A combination of skill, hard work, support from the Public Service Initiative and timing led to 2009 graduate Adrienne Schlichtemier's position as a full-time Regional Attorney with Tennessee Justice for Our Neighbors (TNJFON). The program provides legal assistance and advice to asylum seekers and other immigrants who need help navigating a complex maze of rules and laws that affect their lives. "This is basically my dream job, straight out of law school," Schlichtemier said. "I'm working directly with people who really need help."
The TNJFON office in Nashville, where Schlichtemier is based, is associated with Justice for Our Neighbors (jfon), a national program headquartered in Silver Springs, Maryland, which was founded by the United Methodist Committee on Relief to offer community-based legal clinics and other support to immigrants. jfon now has offices housed in churches in 20 states, where its legal staff is supported by trained volunteers who conduct monthly intake clinics where they interview potential new clients using methods designed both to maintain confidentiality and avoid giving legal advice. Clients who need legal assistance that TNJFON can provide are referred to a staff attorney; in Nashville, that's Schlichtemier. "We're a volunteer-driven organization," Schlichtemier explains. "After the initial interview, clients have an opportunity to talk to an attorney about their case. Our mission is to help immigrants seeking to reunify their families, secure their immigration status, and enjoy the right to work in the United States, but we don't do employment-based relief; we focus on family-based and humanitarian immigration issues."
Schlichtemier started working at TNJFON in September 2009 through the Public Service Initiative under the supervision of Regional Attorney Katherine Esquivel, a Harvard Law graduate who started jfon's Tennessee office in April 2008. "Even from the beginning, I was handling cases of my own," Schlichtemier said. Experience she had gained through her summer work during law school helped her hit the ground running; Schlichtemier worked at the Tennessee Coalition Against Domestic and Sexual Violence after her 1L year and spent her 2L summer working at the Rose Immigration Law Firm in Nashville. "I wanted to do non-profit immigration law, and I wanted to practice in a small law office," she recalled. "Dean [Sue] Kay told me about Tennessee Justice for Our Neighbors, and I was able to get a Public Service stipend to work here. It's been a perfect fit for me. I've learned so much so quickly, and I'm doing exactly the kind of work I wanted to do."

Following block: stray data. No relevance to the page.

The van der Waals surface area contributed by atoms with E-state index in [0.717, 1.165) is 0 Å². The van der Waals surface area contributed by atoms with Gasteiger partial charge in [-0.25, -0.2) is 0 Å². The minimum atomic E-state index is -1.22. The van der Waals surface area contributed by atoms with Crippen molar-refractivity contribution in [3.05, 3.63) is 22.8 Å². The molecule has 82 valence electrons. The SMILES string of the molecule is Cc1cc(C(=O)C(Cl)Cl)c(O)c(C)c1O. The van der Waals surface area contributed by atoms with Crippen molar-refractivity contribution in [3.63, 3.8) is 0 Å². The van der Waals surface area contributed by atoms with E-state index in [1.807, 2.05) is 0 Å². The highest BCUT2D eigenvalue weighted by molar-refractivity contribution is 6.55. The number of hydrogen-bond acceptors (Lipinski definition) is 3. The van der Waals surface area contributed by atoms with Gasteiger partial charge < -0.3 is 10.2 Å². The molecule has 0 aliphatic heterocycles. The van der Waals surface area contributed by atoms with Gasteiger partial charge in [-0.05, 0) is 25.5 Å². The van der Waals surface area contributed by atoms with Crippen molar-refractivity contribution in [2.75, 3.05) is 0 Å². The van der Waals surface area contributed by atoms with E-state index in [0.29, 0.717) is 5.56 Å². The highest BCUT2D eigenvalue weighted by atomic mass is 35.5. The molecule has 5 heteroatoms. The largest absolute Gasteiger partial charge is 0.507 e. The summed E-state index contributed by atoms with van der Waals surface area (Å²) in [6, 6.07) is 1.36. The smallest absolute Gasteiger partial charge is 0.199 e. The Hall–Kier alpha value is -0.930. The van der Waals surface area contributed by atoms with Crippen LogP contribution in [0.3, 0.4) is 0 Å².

The stipend enabled TNJFON, which has funding for only one staff attorney, to bolster its services by having Schlichtemier work there 20 hours a week for six months. When Esquivel left TNJFON to join the Nashville Public Defender's Office last winter, Schlichtemier was offered the full-time position as TNJFON's Regional Attorney. "I'm the only attorney on staff here," she said, "but it's not more than I can handle. My supervisors at the national organization are smart, experienced immigration lawyers. Our board of directors is really good about supporting me, and Katherine is still involved as our executive director. We have offices in 20 states, so I have colleagues all over the country."
Many of Schlichtemier's cases deal with U visas, which are granted to victims of serious crimes who assist in the perpetrator's prosecution, or the Violence Against Women Act, which offers relief to individuals whose spouses are abusive. She acknowledges that one difficult aspect of her job involves working with individuals who have suffered as a result of criminal acts or spousal abuse. "I have one client who was a victim of rape when she was 12," Schlichtemier said. "A lot of our clients have very hard stories. To help these people get work permits and legal status is a huge, life-changing thing. It's been such a privilege to work with them."
Although a few cases have involved Asian and African immigrants, most of Schlichtemier's caseload involves Spanish-speaking immigrants from Mexico and Central and South America. Her staff includes a part-time translator, but Schlichtemier confessed, "I speak a little Spanish, but it would be really helpful if I spoke more."
A native of Shreveport, Louisiana, Schlichtemier also earned her undergraduate degree in English at Vanderbilt. "After eight years, Nashville feels like home," she said. "I'm really grateful that the Public Service Initiative not only helped me find my dream job, but enabled me to stay here."Top of page